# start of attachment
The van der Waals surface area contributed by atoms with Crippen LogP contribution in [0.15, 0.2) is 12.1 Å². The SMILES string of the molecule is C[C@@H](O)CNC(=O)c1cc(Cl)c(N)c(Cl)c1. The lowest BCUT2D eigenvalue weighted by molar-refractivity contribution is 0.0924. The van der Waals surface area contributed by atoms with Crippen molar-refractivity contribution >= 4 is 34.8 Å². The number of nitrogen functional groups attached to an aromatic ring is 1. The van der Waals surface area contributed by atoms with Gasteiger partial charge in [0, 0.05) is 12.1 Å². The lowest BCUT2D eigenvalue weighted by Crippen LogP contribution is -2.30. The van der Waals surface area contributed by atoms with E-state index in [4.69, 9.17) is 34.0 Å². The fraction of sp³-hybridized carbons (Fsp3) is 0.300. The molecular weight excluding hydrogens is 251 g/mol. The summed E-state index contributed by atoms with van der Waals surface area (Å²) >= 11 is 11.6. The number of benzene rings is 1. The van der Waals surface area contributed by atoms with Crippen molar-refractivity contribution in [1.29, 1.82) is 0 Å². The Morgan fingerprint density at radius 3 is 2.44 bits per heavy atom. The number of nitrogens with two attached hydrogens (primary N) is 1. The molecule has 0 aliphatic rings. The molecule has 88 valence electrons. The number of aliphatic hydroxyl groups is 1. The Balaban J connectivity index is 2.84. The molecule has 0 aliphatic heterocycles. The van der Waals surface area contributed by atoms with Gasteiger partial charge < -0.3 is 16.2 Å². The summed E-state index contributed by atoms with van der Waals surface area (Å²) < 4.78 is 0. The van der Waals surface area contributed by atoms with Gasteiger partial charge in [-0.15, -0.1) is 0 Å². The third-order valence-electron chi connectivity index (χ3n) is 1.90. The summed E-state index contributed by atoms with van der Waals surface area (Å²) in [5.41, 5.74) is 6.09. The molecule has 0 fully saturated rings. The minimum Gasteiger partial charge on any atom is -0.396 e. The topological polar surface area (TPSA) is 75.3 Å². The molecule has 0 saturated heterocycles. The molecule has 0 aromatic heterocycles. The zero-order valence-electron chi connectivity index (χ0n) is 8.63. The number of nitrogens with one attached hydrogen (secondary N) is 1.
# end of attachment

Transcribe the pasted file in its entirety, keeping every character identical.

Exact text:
The van der Waals surface area contributed by atoms with Crippen LogP contribution in [0.15, 0.2) is 12.1 Å². The SMILES string of the molecule is C[C@@H](O)CNC(=O)c1cc(Cl)c(N)c(Cl)c1. The lowest BCUT2D eigenvalue weighted by molar-refractivity contribution is 0.0924. The van der Waals surface area contributed by atoms with Crippen molar-refractivity contribution >= 4 is 34.8 Å². The number of nitrogen functional groups attached to an aromatic ring is 1. The van der Waals surface area contributed by atoms with Gasteiger partial charge in [0, 0.05) is 12.1 Å². The lowest BCUT2D eigenvalue weighted by Crippen LogP contribution is -2.30. The van der Waals surface area contributed by atoms with E-state index in [4.69, 9.17) is 34.0 Å². The fraction of sp³-hybridized carbons (Fsp3) is 0.300. The molecular weight excluding hydrogens is 251 g/mol. The summed E-state index contributed by atoms with van der Waals surface area (Å²) >= 11 is 11.6. The number of benzene rings is 1. The van der Waals surface area contributed by atoms with Crippen molar-refractivity contribution in [1.29, 1.82) is 0 Å². The Morgan fingerprint density at radius 3 is 2.44 bits per heavy atom. The number of nitrogens with two attached hydrogens (primary N) is 1. The molecule has 0 aliphatic rings. The molecule has 88 valence electrons. The number of aliphatic hydroxyl groups is 1. The Balaban J connectivity index is 2.84. The molecule has 0 aliphatic heterocycles. The van der Waals surface area contributed by atoms with Gasteiger partial charge < -0.3 is 16.2 Å². The summed E-state index contributed by atoms with van der Waals surface area (Å²) < 4.78 is 0. The van der Waals surface area contributed by atoms with Gasteiger partial charge in [-0.15, -0.1) is 0 Å². The third-order valence-electron chi connectivity index (χ3n) is 1.90. The summed E-state index contributed by atoms with van der Waals surface area (Å²) in [5.41, 5.74) is 6.09. The molecule has 0 fully saturated rings. The minimum Gasteiger partial charge on any atom is -0.396 e. The topological polar surface area (TPSA) is 75.3 Å². The molecule has 0 saturated heterocycles. The molecule has 0 aromatic heterocycles. The zero-order valence-electron chi connectivity index (χ0n) is 8.63. The number of nitrogens with one attached hydrogen (secondary N) is 1.